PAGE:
"I do." He answered. "Thank you for honouring me in such a way."

"Splendid." Caesar replied. "You will leave tomorrow as a military tribune (11) under the command of senator and general Gneus Domitius Calvinus (12). You will be taking two legions, and as soon as you are done, you'll be able to come back to Rome and resume your duties as a praetor."

"Only two legions?" Brutus asked in terrified awe who now realised he had been probably sent to a certain death. This didn't go unnoticed by Caesar or any of the other senators.

"Of course. Remember that some troops should remain here in Rome to ensure its protection, and I'll be taking the rest to Parthia." Caesar and Brutus were still standing beside each other in the centre of the room, so the older man put a reassuring hand on Brutus shoulder before continuing. "Besides," he added, "12.000 men are more than enough to deal with a few barbarian skirmishes. I'm sure you'll deal with it flawlessly."


News in Rome travelled fast, and by the time Caesar had reached his home, the whole city knew of what had happened in the senate. If the people had loved him before, they did even more so now. All kinds of cheers and cries of adoration could be heard outside his door. To the eyes of the mob, Caesar had become, now more than ever, a champion, an invincible man capable of conquering even death, the favoured one of the gods, perhaps, even a god himself.

Meanwhile, Brutus too had arrived home, and as soon as he did, he was informed that his mother Servilia had taken ill. Apparently it had been something she had eaten, according to the doctor. He went to see her, but she was asleep. Not wanting to disturb her, he left, hoping she would be alright.


"Dominus!" Caesar was awoken by his personal slave's, Posca, insistent voice. "Dominus! Junius Brutus is here to see you. He says it's urgent, and looks rather distressed. What shall I do?"

"Tell him I'll be there in a minute." He answered in a sleepy tone. Then he turned to Calpurnia. "Don't worry, my dear, I'll be back soon. Go back to sleep."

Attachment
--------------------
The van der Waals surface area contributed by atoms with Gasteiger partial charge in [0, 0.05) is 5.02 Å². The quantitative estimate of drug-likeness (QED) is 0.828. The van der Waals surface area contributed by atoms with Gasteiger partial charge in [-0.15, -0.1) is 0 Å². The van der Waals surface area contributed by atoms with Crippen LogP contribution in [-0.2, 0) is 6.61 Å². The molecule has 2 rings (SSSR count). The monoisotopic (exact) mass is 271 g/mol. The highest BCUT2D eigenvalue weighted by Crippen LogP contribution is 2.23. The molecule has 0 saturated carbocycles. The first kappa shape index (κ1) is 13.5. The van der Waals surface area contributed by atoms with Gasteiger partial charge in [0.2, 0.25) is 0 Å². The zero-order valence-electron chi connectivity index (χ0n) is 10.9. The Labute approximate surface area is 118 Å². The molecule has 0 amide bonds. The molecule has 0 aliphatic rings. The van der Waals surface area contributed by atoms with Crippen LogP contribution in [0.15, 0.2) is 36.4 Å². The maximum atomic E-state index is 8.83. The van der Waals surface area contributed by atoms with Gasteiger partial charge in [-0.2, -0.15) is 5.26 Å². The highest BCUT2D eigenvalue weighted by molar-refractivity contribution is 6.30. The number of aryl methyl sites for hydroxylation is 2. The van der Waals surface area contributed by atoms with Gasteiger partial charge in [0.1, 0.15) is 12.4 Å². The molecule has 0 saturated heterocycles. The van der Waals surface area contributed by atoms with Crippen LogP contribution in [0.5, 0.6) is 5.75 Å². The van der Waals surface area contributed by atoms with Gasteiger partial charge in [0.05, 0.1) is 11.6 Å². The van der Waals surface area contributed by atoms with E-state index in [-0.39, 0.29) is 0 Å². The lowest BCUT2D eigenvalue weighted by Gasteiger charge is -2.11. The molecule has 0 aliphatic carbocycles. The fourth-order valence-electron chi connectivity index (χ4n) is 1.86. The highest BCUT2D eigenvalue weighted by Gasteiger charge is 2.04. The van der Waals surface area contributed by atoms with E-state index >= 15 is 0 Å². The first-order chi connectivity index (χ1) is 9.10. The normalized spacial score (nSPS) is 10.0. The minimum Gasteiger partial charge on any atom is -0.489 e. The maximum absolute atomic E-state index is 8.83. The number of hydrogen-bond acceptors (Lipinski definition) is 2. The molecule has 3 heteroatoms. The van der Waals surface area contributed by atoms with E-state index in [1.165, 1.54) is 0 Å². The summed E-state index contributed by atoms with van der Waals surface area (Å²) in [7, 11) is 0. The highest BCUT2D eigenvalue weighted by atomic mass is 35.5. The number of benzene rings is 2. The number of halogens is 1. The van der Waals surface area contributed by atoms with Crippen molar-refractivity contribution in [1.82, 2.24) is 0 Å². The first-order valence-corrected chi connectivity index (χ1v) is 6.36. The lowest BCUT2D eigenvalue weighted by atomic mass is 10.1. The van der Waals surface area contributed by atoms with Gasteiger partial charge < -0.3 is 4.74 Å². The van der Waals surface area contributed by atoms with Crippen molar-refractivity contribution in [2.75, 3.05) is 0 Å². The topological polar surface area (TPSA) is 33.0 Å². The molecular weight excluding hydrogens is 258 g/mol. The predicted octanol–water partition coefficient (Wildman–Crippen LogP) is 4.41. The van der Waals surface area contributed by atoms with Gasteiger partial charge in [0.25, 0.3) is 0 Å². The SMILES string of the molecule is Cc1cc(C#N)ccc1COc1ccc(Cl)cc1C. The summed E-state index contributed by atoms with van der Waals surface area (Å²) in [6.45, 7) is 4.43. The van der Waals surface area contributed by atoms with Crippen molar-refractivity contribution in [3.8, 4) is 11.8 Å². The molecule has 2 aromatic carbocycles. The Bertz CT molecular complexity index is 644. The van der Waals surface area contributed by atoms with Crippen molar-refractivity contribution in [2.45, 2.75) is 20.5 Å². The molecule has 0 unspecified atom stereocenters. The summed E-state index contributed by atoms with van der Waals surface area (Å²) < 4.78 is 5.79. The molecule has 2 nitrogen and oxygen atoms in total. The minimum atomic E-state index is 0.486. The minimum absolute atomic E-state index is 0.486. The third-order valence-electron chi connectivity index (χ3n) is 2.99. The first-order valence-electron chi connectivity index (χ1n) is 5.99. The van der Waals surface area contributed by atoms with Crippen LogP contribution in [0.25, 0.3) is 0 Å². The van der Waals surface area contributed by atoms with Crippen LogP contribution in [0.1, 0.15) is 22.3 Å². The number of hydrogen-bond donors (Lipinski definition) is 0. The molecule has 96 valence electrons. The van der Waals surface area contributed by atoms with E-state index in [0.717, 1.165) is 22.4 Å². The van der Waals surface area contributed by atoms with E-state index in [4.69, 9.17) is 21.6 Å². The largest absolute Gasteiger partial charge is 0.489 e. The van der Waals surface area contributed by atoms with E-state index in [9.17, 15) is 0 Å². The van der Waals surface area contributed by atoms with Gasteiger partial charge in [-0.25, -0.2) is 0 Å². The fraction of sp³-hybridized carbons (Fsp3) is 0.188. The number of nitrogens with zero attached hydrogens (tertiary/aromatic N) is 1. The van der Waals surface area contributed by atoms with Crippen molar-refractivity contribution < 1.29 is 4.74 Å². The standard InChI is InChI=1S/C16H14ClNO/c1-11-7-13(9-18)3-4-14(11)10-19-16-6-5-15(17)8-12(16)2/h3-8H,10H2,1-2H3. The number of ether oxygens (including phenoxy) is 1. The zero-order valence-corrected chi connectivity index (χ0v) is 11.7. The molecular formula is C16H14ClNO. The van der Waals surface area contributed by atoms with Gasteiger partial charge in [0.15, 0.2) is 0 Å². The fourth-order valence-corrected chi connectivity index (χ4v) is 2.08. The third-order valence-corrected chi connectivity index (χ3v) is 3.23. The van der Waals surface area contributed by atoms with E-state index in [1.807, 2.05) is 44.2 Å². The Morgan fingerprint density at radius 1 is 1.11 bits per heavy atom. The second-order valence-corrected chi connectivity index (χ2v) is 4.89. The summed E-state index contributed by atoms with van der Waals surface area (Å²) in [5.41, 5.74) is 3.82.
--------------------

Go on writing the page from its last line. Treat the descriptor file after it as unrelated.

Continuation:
Once he had got dressed, and deemed himself presentable, he went to where Brutus was waiting for him.

"Caesar!" He said. Caesar noticed that, as Posca had mentioned, Brutus was indeed very distressed. He had dressed hastily, not even taking the time to shave. "I'm sorry to bother you at this hour, but it is something of the utmost importance!" There was a horrified expression on his face and his eyes stayed wide open, as if he had seen a ghost.

"Calm down, sit and have something to drink." Caesar said patting the seat beside him and motioning to a slave standing nearby to bring some drinks.

"No, thank you. I'm merely here to tell you that I won't be able to accept your offer. I cannot travel to Britannia right now."

"Calm down and sit." Caesar repeated ignoring Brutus' statement. This time, the younger man did what he was told, and when the slave approached with the drinks, he took one of the cups and drained it dry. "Now, tell me. What's wrong?"

"As I said, I won't be able to leave for Britannia. My mother..." He paused and gulped before continuing. "My mother has died tonight."

"I grieve with you, my dear Brutus." His face was grave when he replayed. "However you must understand that, as a senator of Rome, you have a duty to the Republic, and it outweighs everything else. You have to leave today, Brutus. There are no other alternatives. But rest assured that I will personally take care of everything. She will be given a proper funeral with all of the corresponding rituals. You understand it is your duty, don't you? Otherwise you would dishonour your family name, and your mother would not want that."

"I understand. Thank you for your kindness." Brutus said sadly.

"It's the least I could do. Stay here as long as you need, and if there is anything else you might need, do not hesitate to ask. Don't forget to bid farewell to your mother before leaving. I myself will accompany you to do so." Caesar stood up. "I'll leave you alone with your thoughts now."